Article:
Understanding the Poisson distribution

Let $P(x,u) = \dfrac{e^{-u} u^x}{x!}$ be a random variable. I understand the $u$ is the mean average of success, and $x$ is the random variable. So, how come when I assign $x=x$ $P(x,u)$ is significantly lower then $1$? If I sell two cars per day on average, my chances of selling two cars tomorrow should be pretty good right? Instead I got $P(2,2) = 0.2706$.

Would anyone care to explain? Thanks!

P.S. I was looking for a guide on how to write mathematical symbols here, but I couldn't find anything. Any links provided would be helpful.

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1 Answer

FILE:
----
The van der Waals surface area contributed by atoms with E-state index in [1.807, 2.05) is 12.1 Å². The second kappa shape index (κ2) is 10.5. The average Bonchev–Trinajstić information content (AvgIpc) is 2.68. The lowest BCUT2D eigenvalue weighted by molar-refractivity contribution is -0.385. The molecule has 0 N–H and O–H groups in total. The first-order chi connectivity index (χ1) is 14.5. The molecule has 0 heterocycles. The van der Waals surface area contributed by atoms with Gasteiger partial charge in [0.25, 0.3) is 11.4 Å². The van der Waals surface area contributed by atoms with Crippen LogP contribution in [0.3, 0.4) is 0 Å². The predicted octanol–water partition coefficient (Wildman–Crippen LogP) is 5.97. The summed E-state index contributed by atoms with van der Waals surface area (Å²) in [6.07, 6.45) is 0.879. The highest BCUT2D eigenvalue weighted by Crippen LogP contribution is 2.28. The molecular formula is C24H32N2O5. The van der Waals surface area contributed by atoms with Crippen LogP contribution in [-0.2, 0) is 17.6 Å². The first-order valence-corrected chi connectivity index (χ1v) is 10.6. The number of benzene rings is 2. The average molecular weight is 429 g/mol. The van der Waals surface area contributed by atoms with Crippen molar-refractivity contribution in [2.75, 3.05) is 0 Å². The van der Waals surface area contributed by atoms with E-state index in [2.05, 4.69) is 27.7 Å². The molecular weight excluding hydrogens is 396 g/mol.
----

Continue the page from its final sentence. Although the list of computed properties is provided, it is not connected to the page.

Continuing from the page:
The expected value is an average value. Some days you sell fewer than two cars, other days you sell 2 or more cars. On average, you sell 2 cars per day. But this does not imply that you sell exactly two cars per day most of the time. Here, there is a small, but significant, probability that you sell a large number of cars on a given day, which brings the average up.

As you found, around 27% of days, you sell exactly two cars. You can calculate that around 64% of days, you sell 0 or 1 cars. That leaves 9% of days where you sell more than 2 cars; and that "drives" the average number of cars sold per day up (to 2).

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To expand on this: to sell on average 2.64 cars per day is not to sell exactly 2.64 cars during a day. In fact, one never sells exactly 2.64 cars during a given day. –  Did Dec 2 '11 at 9:56
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